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  • Image not available. The etiology of infectious diarrhea includes bacteria, viruses, and protozoans. Viral infections are the leading cause of diarrhea in the world.
  • Image not available. The common pathogens responsible for watery diarrhea are norovirus and enterotoxigenic Escherichia coli. The pathogens that produce dysentery or bloody diarrhea are Shigella spp., Campylobacter jejuni, nontyphoid Salmonella, and enterohemorrhagic E. coli.
  • Image not available. Fluid and electrolyte replacement is the cornerstone of therapy for diarrheal illnesses. Oral rehydration therapy is preferred in most cases of mild and moderate diarrhea.
  • Image not available. Antibacterial therapy often is not indicated for gastroenteritis because many cases are mild and self-limited or are viral in nature. Antibiotic therapy is recommended in severe cases of diarrhea, moderate-to-severe cases of traveler’s diarrhea, most cases of febrile dysenteric diarrhea, and culture-proven bacterial diarrhea.
  • Image not available.Loperamide offers symptomatic relief in patients with moderate watery diarrhea. However, the use of antimotility agents should be avoided in patients with dysentery diarrhea.
  • Image not available. Diarrheal illness can be largely prevented by following simple rules of personal hygiene and safe food preparation.
  • Image not available.Metronidazole is the drug of choice for mild to moderate Clostridium difficile infection (CDI). In patients with severe disease, contraindication or intolerance to metronidazole, and inadequate response to metronidazole, oral vancomycin or fidaxomicin, is recommended.
  • Image not available. The most common pathogens for traveler’s diarrhea include enterotoxigenic E. coli, Shigella, Campylobacter, Salmonella, and viruses.
  • Image not available. Patient education in prevention strategies and self-treatment of traveler’s diarrhea is recommended. Prophylaxis with antibiotics is not recommended in most situations.
  • Image not available. Common pathogens responsible for food poisoning include Staphylococcus, Salmonella, Shigella, and Clostridium.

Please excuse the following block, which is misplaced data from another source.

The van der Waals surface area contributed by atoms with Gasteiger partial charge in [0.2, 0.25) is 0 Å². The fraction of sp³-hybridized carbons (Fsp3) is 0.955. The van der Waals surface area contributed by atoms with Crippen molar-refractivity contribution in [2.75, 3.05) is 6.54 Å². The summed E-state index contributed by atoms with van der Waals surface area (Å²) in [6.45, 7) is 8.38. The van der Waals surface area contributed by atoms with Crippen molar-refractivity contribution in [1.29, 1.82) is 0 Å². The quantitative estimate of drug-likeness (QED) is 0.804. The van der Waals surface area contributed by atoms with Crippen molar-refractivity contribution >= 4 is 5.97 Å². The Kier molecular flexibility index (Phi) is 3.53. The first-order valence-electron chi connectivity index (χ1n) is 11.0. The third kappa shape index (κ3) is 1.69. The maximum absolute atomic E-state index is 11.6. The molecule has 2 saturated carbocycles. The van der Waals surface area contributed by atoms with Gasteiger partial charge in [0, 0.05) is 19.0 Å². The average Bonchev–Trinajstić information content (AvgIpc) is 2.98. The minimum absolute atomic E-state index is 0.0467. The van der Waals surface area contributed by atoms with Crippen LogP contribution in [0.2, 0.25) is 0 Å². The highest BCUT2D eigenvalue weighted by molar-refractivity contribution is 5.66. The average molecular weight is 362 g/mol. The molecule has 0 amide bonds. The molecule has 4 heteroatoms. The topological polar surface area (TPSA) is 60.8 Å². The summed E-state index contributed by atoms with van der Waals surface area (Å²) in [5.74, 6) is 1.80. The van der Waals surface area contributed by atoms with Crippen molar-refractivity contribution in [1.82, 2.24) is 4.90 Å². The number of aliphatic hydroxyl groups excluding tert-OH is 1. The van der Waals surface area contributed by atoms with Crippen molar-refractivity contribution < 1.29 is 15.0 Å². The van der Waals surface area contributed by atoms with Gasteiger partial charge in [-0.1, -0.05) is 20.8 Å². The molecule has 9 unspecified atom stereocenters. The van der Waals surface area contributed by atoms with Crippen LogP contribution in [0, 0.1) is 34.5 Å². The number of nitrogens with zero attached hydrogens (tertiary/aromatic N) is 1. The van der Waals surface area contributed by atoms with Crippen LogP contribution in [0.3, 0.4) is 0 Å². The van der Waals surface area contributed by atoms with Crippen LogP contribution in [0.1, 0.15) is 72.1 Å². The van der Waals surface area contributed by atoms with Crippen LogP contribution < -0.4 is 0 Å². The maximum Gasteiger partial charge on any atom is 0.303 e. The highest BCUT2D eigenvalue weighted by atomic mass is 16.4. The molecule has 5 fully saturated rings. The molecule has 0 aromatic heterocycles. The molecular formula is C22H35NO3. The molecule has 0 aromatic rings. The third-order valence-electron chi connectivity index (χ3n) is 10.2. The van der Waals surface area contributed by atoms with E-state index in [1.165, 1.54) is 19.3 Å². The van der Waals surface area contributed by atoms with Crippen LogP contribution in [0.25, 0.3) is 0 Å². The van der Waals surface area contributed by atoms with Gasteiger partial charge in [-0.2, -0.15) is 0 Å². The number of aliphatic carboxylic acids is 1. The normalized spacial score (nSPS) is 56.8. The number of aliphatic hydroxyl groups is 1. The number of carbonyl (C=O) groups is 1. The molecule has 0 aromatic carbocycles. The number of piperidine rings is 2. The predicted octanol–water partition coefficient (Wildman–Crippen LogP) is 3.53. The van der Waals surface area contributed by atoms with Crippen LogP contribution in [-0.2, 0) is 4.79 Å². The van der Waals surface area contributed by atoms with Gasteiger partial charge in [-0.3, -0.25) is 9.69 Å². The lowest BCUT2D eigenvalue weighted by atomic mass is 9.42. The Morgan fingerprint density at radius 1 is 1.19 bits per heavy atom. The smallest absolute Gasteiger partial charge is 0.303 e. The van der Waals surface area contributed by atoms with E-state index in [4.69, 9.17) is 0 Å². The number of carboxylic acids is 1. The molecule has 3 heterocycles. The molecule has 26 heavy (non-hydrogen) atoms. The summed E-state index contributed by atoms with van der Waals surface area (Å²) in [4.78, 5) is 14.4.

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On completion of this chapter, the reader will be able to:

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  1. Define and distinguish between watery diarrhea and dysenteric diarrhea.

  2. Discuss the common clinical presentations of GI infections.

  3. Describe the typical microbiology of GI infections.

  4. Describe the appropriate indications for stool culture and its limitations.

  5. Assess the degree of dehydration based on clinical presentation.

  6. Choose the method of rehydration therapy based on dehydration status.

  7. Recommend antibiotic therapy for GI infections.

  8. Provide recommendation on the proper duration of treatment of GI infections given details of the patient condition and type of infection.

  9. Describe the rationale and indication for antimotility agent use in diarrheal illnesses.

  10. Describe the proper assessment of patients during treatment of GI infections.

  11. Recommend prevention and treatment strategies for GI infections.

  12. Outline a treatment strategy for C. difficile–related pseudomembranous colitis.

  13. Identify the appropriate patient population and clinical situation in which antibiotics should be used for the treatment of traveler’s diarrhea.

  14. Outline a prevention strategy for traveler’s diarrhea.

  15. Describe the temporal timing relationships of bacterial causes of food poisoning and the severity and onset of symptoms.

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GI infections and enterotoxigenic poisonings encompass a wide variety of medical conditions characterized by inflammation of the GI tract. Vomiting and diarrhea are commonly associated with GI inflammation. The resulting dehydration is responsible for much of the morbidity and mortality. Diarrhea is defined as a decrease in consistency of bowel movements (i.e., ...

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